Crypto

From crypto to central bank digital currency, the podcast tracks the fintech boom

The rapid evolution of fintech promises to provide many consumers with broader access to better services, but it also raises the stakes for regulators and supervisors.

And while most fintech companies are small, they can grow quickly and can increase risk to people, businesses and industries, as the recent collapse of a major crypto firm shows.

We explore the different dimensions of fintech in a recent podcast series, which shows how the IMF’s research and policy recommendations are helping to advance the global conversation on these complex and consequential issues.

Our series shows how technology-driven innovation, including blockchain, delivers benefits such as increased efficiency, competition, and choice. However, some of these advances have yet to be tested and could pose new risks to financial stability.

Here’s how the five episodes of our new podcast series, featuring the voices of leaders from across the money and capital markets department, expand on all things fintech:

1.

Fintech as the future of finance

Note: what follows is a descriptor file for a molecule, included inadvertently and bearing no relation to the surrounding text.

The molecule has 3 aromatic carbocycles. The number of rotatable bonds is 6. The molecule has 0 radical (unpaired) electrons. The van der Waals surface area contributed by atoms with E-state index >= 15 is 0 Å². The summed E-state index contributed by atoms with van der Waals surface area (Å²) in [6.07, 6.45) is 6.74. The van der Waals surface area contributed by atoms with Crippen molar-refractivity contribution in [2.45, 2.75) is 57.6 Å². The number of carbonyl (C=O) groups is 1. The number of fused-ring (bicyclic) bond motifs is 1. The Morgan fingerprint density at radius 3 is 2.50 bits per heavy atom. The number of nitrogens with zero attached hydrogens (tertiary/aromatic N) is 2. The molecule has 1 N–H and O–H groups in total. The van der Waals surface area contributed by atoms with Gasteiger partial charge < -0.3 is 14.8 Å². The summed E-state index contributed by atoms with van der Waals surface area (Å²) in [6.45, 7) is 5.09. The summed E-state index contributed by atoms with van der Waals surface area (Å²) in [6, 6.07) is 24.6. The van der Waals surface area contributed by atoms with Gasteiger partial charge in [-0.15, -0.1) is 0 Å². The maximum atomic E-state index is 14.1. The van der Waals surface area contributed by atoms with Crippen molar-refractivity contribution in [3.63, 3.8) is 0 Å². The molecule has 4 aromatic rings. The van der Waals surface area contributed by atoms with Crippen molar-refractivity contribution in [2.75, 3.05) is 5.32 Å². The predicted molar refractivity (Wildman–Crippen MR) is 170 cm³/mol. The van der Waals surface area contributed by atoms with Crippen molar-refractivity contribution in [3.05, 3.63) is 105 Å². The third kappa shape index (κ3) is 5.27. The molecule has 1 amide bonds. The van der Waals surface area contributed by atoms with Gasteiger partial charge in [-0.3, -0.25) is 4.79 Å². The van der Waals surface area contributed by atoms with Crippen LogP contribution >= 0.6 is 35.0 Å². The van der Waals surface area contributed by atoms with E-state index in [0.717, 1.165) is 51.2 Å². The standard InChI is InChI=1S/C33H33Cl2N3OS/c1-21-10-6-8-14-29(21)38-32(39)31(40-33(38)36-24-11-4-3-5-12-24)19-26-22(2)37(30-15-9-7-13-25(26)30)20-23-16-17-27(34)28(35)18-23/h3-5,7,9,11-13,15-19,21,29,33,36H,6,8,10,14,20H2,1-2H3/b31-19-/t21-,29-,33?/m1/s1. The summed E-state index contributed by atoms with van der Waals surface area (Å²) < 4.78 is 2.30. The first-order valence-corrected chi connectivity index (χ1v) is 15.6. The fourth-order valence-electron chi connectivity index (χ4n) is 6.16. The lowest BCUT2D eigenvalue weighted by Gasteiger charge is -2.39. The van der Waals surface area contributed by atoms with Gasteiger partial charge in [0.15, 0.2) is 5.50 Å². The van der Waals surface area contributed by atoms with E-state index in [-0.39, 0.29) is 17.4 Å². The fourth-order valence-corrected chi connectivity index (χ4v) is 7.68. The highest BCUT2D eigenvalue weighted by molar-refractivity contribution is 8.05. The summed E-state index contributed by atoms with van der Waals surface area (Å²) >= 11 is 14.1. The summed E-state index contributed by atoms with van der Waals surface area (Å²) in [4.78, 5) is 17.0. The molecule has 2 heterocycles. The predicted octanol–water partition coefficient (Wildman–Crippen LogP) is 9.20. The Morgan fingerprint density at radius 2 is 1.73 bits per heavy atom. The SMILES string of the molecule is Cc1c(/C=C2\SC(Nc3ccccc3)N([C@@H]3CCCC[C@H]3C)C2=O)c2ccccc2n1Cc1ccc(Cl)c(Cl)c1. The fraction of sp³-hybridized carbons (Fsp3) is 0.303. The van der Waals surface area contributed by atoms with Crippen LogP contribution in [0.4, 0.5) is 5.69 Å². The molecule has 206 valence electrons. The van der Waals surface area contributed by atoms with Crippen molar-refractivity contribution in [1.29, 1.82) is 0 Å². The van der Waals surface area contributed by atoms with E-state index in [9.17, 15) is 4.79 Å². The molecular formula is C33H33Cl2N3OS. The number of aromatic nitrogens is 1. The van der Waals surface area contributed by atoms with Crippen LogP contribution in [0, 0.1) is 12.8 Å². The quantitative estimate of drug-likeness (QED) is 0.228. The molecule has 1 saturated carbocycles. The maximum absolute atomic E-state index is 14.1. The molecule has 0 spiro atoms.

focuses on revolutionizing the global financial system, from the Bahamas introducing a central bank digital currency, the sand dollar, to El Salvador and the Central African Republic adopting Bitcoin as legal tender.

2.

Central Bank Digital Currencies
covers the benefits, challenges and policy considerations around these instruments, which have been adopted or explored by more than 100 countries. CBDCs have advantages over cash, including promoting financial inclusion due to their potential to reach people who do not have bank accounts and reducing transaction costs for cross-border payments.

3.

Fintech and financial stability
explores how crypto assets and stock markets, which showed little correlation before the pandemic, have since begun to move

much more closely together
. Importantly, crypto is no longer on the fringes of the financial system, and greater interconnection with other assets could facilitate the transmission of shocks and destabilize financial markets.

4.

Regulating Fintech
establishes how regulation is not intended to stifle innovation, but rather to protect consumers and investors. Without it, fintech could fuel risks that could even threaten the stability of the financial system itself.

5.

Fintech in the PASF
go behind the scenes of our

Financial Stability Assessment Program
a comprehensive overview of potential systemic risks and details how fintech is increasingly prominent in these regular assessments.

The Fund’s podcasts are available on MFI.org and platforms, including

Apple podcast
,

Spotify
,

SoundCloud

and

Libsyne
.

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